No?

Then it’s just me.

It’s not a fear of starting – I love to start. It’s a fear of not knowing how to finish.

And after the finish line? Well … then what?

There’s always a bigger plan with less action. Always a bigger dream with much larger realities to topple.

Always more over there, less right here.

Or is there?

Patience is a virtue, one I learn over and over and over and over again. I need it, I’m thankful for it. But at what point am I the only obstacle I can’t get over?

And when that’s finally decided – and there’s no one thing left to overcome, I get to stare at my ambition in the face and it always asks me:

Now what?

Interrogation of motherhood, and the essay that follows.

Before I was a mom, I knew exactly what it meant to be one.

Before I quit working, I knew exactly what it meant to manage my time: I knew what was valuable. What was worthy of the hours I spent at home.

Before …

Wait. I was 21 when Jessica was born. I knew nothing. The ideas I had were fastened to my psyche because that’s how I saw the world. Through a narrow, very misleading little lens about what happiness meant, what it cost. And what the word “worth” or “worthy” actually meant.

It’s been a radical 8 years, let me tell you.

The guilt I felt for not loving every single second of being a stay at home mom? Drove me to do MORE! Cover up that feeling, this isn’t what it’s supposed to feel like. You can’t get a job, change your mind, ask for help!!! That’s the WRONG idea. And yet, I truly do enjoy being home. I also, literally, need breaks. Often. Scheduled. Away from children.

I couldn’t relax enough to read a book while my kids played until recently. If I didn’t know EVERYTHING about what they were doing at any given moment, offering instruction or guidance, I felt like a failure.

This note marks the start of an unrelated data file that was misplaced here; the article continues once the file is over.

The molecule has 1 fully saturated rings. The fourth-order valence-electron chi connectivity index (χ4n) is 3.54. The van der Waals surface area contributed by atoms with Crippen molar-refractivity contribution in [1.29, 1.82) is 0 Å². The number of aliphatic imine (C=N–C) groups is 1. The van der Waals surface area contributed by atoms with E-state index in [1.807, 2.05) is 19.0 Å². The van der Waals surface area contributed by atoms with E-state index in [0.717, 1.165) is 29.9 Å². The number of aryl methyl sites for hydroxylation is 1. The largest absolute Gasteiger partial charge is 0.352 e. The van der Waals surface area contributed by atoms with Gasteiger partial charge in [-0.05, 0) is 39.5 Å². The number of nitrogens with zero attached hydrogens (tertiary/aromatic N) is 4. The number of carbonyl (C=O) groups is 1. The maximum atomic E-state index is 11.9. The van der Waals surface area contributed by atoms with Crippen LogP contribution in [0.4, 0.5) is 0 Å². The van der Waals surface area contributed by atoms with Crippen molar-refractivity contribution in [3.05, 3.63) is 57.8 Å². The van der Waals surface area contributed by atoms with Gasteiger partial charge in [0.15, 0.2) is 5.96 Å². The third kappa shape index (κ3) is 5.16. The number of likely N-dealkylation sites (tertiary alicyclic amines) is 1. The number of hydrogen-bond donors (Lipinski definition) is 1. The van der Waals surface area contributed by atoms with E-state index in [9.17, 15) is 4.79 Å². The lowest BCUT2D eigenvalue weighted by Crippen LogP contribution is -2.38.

I used to interrogate my friends who seemed so much more at ease with their Motherhood, how did they let it go? How did they open their back door, let their kids out and then not stand by the window watching every move? Instead, they got stuff done. Like the dishes, or laundry. Or maybe even a phone call to a friend. They were organized and had systems and, although still human, seemed to be running the show with confidence.

I knew I could do it, there were windows of time when I felt comfortable in the shoes I was wearing. Running a household, raising a family and even taking care of the relationships that meant most to me (including the one with myself).

But scarcity was always around the corner. The feeling of leaning into the role I had taken on and succeeding seemed to be a short lived victory. I would always end up back in the place of fear of failure.

I was failing my family somehow, I couldn’t figure it out. I didn’t know how or why. I was failing my kids, I just knew it. I was a terrible mother. I was failing my marriage, this I seemed to understand, and yet – I was bonded to the idea that this kind of life, this fate – was my destiny.

I know exactly when all of this changed. It continues to take shape in my daily life. I continue to sit with, and some times struggle with where I am. But the smallest of steps forward sends me into a fever of thankfulness.

Let my kids out of my sight? Let them bicker a little longer? Ask them to solve this one on their own (because I know they can, they have everything they need to discover their own tiny victories in relationships) … and I find myself glued to the aftermath that we didn’t fall apart.

That letting go of the reigns, giving some slack to my expectations, allowing even myself the time it takes to learn something new, is actually doing the opposite of my worst fears.

It’s bringing us together. Like a puzzle piece of our lives, woven every so slightly together – we all fit, with our talents, struggles and imperfections, into this masterpiece of Family.

Who me? Yes, you.

Bee-boop. Bee-bee-bop.

Sunday morning space videos.

And as it turns out, it always has.